Lowest power price increase since 2001

July 16th, 2014 at 9:00 am by David Farrar

Simon Bridges announced:

New power price data released today shows the Government’s 2010 electricity reforms are making a real difference for consumers, says Energy and Resources Minister Simon Bridges.

“The sales data released by the Ministry of Business, Innovation and Employment for the year ending March 2014, shows the lowest annual price increase since 2001 at 2.3 per cent,” Mr Bridges says.

“Discounts and other benefits from retailers are becoming the new norm in an increasingly competitive electricity market and the new data captures what consumers have actually paid for their power, rather than the advertised price.”

In other words, competition helps keep prices from increasing greatly.

For the June quarter, there has been an increase of 2.3 per cent.  This was driven by a 6.7 per cent increase in lines charges — the component regulated by the Commerce Commission — as retailers passed on the significant investment costs associated with upgrading local networks. 

The energy component — the part subject to competition — decreased by 0.7 per cent. 

This is what makes Labour’s policy so bizarre. Rather than focus on better regulating the parts of the electricity sector which are monopolies, their policy seeks to destroy competition and the market among generators.

Latest figures released by the Electricity Authority show that consumers can save, on average, $155 per year by switching power retailers.

Yep. I’ve saved heaps by swapping.

Tags:

17 Responses to “Lowest power price increase since 2001”

  1. kowtow (8,733 comments) says:

    Competition good,government interference bad.

    We have coal to last forever.

    We should be using it to generate cheap electricity and to heat our homes.

    Using coal should reduce power prices not slow down the inevitable increases.

    Vote: Thumb up 8 Thumb down 2 You need to be logged in to vote
  2. wreck1080 (3,956 comments) says:

    The power market is clearly not working. But, the greens will make it worse.

    Residential power prices should be falling.

    Trustpower are investing in Aussie because of this….

    Tauranga-based Trustpower is expanding into the Australian market buying five New South Wales state-owned renewable energy generators for $A72.2 million.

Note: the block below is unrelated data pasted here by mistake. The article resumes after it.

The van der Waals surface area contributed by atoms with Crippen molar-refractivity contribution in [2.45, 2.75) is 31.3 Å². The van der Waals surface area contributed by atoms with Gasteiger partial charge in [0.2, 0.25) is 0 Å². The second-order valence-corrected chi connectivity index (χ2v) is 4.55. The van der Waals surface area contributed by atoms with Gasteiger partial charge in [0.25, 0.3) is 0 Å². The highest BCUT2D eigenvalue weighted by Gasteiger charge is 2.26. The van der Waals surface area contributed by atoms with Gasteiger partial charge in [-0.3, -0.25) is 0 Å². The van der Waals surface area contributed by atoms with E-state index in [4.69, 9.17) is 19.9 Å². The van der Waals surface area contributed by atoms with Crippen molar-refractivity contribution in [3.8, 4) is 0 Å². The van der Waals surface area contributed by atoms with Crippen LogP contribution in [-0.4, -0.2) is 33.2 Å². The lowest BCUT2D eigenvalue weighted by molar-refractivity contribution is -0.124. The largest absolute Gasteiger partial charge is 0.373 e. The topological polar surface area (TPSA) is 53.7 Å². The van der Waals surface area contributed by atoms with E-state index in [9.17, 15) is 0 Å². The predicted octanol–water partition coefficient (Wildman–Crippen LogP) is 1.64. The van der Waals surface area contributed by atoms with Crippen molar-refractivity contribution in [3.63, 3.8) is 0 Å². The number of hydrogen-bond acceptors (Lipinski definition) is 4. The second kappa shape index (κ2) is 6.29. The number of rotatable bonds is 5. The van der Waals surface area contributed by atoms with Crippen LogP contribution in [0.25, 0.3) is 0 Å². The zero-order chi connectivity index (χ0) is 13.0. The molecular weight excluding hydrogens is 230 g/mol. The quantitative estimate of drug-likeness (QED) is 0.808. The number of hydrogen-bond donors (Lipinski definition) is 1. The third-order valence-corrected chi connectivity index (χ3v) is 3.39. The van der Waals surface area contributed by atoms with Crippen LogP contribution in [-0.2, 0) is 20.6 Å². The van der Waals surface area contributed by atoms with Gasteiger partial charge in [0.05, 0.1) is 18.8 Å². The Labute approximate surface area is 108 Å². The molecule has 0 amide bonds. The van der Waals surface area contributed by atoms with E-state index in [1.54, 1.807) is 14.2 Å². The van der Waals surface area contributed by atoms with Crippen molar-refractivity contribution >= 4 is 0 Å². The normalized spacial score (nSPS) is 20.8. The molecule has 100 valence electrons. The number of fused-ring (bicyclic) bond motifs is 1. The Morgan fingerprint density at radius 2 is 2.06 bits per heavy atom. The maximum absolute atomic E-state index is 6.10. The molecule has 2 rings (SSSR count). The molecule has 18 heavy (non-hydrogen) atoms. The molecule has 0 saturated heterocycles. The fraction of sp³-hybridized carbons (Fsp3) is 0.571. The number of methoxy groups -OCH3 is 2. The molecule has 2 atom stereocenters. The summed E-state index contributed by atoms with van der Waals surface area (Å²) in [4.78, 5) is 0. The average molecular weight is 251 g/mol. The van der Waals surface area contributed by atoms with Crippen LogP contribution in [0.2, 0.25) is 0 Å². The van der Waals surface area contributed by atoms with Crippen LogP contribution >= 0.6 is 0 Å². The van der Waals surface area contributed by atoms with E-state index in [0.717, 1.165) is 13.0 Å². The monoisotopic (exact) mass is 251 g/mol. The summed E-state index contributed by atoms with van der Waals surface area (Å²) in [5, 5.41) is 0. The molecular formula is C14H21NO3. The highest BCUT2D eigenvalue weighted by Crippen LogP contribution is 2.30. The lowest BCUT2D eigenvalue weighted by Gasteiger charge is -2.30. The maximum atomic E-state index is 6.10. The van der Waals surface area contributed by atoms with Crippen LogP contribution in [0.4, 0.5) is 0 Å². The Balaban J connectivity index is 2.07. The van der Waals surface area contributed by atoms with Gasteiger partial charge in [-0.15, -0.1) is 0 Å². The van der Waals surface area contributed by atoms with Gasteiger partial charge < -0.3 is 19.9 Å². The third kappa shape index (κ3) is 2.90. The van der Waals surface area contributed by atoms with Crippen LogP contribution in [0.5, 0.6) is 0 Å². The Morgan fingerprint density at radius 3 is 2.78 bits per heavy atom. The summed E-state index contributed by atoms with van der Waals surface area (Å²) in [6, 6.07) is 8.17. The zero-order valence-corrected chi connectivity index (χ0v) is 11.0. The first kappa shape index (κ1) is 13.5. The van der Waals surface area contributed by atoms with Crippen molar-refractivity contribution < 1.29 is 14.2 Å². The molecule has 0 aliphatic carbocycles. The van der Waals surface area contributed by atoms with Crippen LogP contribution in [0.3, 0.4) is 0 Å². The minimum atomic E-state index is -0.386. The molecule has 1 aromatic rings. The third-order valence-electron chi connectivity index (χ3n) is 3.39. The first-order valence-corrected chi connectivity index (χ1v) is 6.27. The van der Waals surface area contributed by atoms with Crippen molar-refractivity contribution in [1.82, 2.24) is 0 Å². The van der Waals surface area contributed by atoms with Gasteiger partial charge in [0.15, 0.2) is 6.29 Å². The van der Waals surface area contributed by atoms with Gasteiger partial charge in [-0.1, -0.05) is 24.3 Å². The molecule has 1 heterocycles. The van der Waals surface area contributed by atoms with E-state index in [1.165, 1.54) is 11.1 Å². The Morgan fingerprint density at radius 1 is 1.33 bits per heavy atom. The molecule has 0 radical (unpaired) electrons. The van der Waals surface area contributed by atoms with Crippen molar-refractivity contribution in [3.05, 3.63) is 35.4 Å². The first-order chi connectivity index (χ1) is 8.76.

Trustpower is buying into Australia because of commercial and political issues in the New Zealand market.

    The supply-demand balance has gone the wrong way, says Trustpower community relations manager Graeme Purches. Apart from peak hour there is more supply than demand.

    http://www.sunlive.co.nz/news/75625-trustpower-buys-oz-power.html

    Vote: Thumb up 3 Thumb down 2 You need to be logged in to vote
  3. Lance (2,704 comments) says:

    These same drongos are going to demand low prices from big power generators and ludicrously high subsidies for micro-generators (solar arrays on homes).

    Only one place the difference to going to come from, the tax payer, one way or another.

    Vote: Thumb up 5 Thumb down 0 You need to be logged in to vote
  4. cas (40 comments) says:

    I’ve saved heaps by ringing my existing provider, telling them what a competitor was offering and they agreed not only to match it but do better. And they offered a bonus as well!!

    Vote: Thumb up 4 Thumb down 0 You need to be logged in to vote
  5. peterwn (3,298 comments) says:

    But you only get the lowest power prices if you accept electronic bills, pay by direct debit (or perhaps at least by internet banking), pay on time and (presumably) have a reasonable credit rating. And for Mercury customers have a few Mighty River shares.

    One would hope in due course that pre-pay options can offer the cheapest power – the development of smart metering should make this possible.

    Vote: Thumb up 2 Thumb down 0 You need to be logged in to vote
  6. oldpark (373 comments) says:

    Would love to know the stats on the amount of money Labour gouged from power users in the period 2001-2007 some people are saying at least seven billion dollars.Labours sullen Cullen called it a surplus.Now the same party have emerged from the woodwork attacking the Nats over power increases.Go figure.

    Vote: Thumb up 8 Thumb down 0 You need to be logged in to vote
  7. Tarquin North (352 comments) says:

    Another inconvenient truth for Labour and the Greens to swallow, oh dear how sad never mind.

    Vote: Thumb up 5 Thumb down 0 You need to be logged in to vote
  8. cas (40 comments) says:

    We get paper bills and pay at NZ Post

    Vote: Thumb up 1 Thumb down 0 You need to be logged in to vote
  9. YesWeDid (1,050 comments) says:

    With electricity demand falling or static and supply increasing then in a truly competitive market prices would be falling not increasing.